Iowa State men's basketball defense sees new challenge with Iowa's attack ahead of Cy-Hawk game

AMES – It has already been a hugely successful month of non-conference play for Iowa State. The Cyclones have wins over three high-major programs, including the nation’s then-top-ranked team, and have established that the high-intensity defense that got them to the Sweet 16 last year is a blueprint for winning yet again.

Thursday, though, offers a chance to level up.

No. 20 Iowa State will put its defense up against No. 24 Iowa’s high-octane attack on the road at Carver-Hawkeye Arena (7 p.m.; FS1). The Cyclones (7-1) possess the 13th-best defense nationally while the Hawkeyes (6-2) boast the country’s sixth-best offense, both per

It makes this year’s version of the Cy-Hawk a true strength-on-strength battle.

“We build our defense, starting in the summer, that we’re confident when we go best on best, we believe in what we’re doing and our habits that we do every single day,” said Iowa State coach T.J. Otzelberger on Tuesday.

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Iowa State’s defense is constructed largely on its ability to turn opponents over. The Cyclones are tops nationally in forcing turnovers, creating them on 30% of their defensive possessions. Iowa, meanwhile, is the best in the country offensively, with just a 12.6% turnover rate.

“Nothing changes for us,” said Iowa State senior Jaz Kunc. “Ball pressure, no middle, be aggressive. Be physical.

“They can protect the ball, but our principle is ball pressure and we turn people over.”

Iowa State is drawing confidence from what it did in the NCAA Tournament a year ago against Iowa’s Big Ten foe Wisconsin, which came into its second-round matchup with Iowa State as one of the country’s best at protecting the ball. The Badgers coughed it up at twice their usual rate in a 54-49 loss to the Cyclones.

“We bring the physicality,” said Iowa State center Robert Jones. “We saw last year against Wisconsin that Big Ten and Big 12 basketball are completely different in terms of physicality.

“I don’t know how ready (Iowa is) going to be, but we’re going to be ready to definitely bring some physicality like we do to every team we play.”

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While Iowa State has answered many of the doubts about it that were present before the season, stopping a top-10 offense on the road presents a very different challenge than the Cyclones have faced this campaign.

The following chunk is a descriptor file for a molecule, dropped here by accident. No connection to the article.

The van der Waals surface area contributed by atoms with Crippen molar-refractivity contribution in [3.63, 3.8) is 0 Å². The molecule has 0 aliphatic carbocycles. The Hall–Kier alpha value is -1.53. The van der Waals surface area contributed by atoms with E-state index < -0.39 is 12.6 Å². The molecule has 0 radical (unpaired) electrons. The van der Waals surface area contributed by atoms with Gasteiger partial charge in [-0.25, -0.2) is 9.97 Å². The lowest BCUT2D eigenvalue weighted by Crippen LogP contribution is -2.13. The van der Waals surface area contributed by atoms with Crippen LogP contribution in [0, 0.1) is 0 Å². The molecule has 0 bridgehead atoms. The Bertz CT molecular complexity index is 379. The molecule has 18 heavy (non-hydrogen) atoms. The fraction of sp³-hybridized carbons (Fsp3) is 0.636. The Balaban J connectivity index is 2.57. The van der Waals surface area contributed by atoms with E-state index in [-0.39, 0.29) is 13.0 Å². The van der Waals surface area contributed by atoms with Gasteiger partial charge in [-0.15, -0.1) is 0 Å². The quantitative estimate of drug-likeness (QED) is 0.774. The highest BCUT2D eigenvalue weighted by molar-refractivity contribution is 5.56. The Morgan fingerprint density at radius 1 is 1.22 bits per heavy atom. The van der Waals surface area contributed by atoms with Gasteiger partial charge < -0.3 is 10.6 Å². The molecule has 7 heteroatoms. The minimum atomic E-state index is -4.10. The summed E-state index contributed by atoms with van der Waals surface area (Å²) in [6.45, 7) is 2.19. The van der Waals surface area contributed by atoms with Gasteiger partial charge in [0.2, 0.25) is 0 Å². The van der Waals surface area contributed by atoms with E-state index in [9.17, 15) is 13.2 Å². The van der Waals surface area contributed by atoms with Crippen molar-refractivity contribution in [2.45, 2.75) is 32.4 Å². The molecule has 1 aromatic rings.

“They run a fair amount of motion, so there’s a lot of off-ball screening where they’re continuing to pass the ball and guys are in different spots all the time,” Otzelberger said. “It’s more random than set plays. They do a good job of continuing to vary up their offense. They're not predictable and a lot of guys are in different spots.

"The ball pressure will be a big component for us so they can’t just stand and pass to guys, that they’re constantly under duress.”

If Iowa State’s defense is able to disrupt one of the country’s best offenses on the road, it would be further evidence that the Cyclones are going to be able to compete, both in the Big 12 and nationally, for a second-consecutive season, despite modest preseason expectations.

Iowa State’s Gabe Kalscheur (22) and Robert Jones defend against St. John’s Joel Soriano during Sunday’s game in Ames.
Iowa State’s Gabe Kalscheur (22) and Robert Jones defend against St. John’s Joel Soriano during Sunday’s game in Ames.

“Our guys, they know what our identity is,” Otzelberger said. “They’ve done it against some really good teams. Certainly doing it on the road takes a little more mental toughness to stay the course when things don’t go your way.

“We’re going to continue to put our trust there, and our guys have done a great job placing their trust and their confidence in that as well.”

Travis Hines covers Iowa State University sports for the Des Moines Register and Ames Tribune. Contact him at or  (515) 284-8000. Follow him at @TravisHines21.

This article originally appeared on Des Moines Register: Iowa State defense will be tested by Iowa's up-tempo offense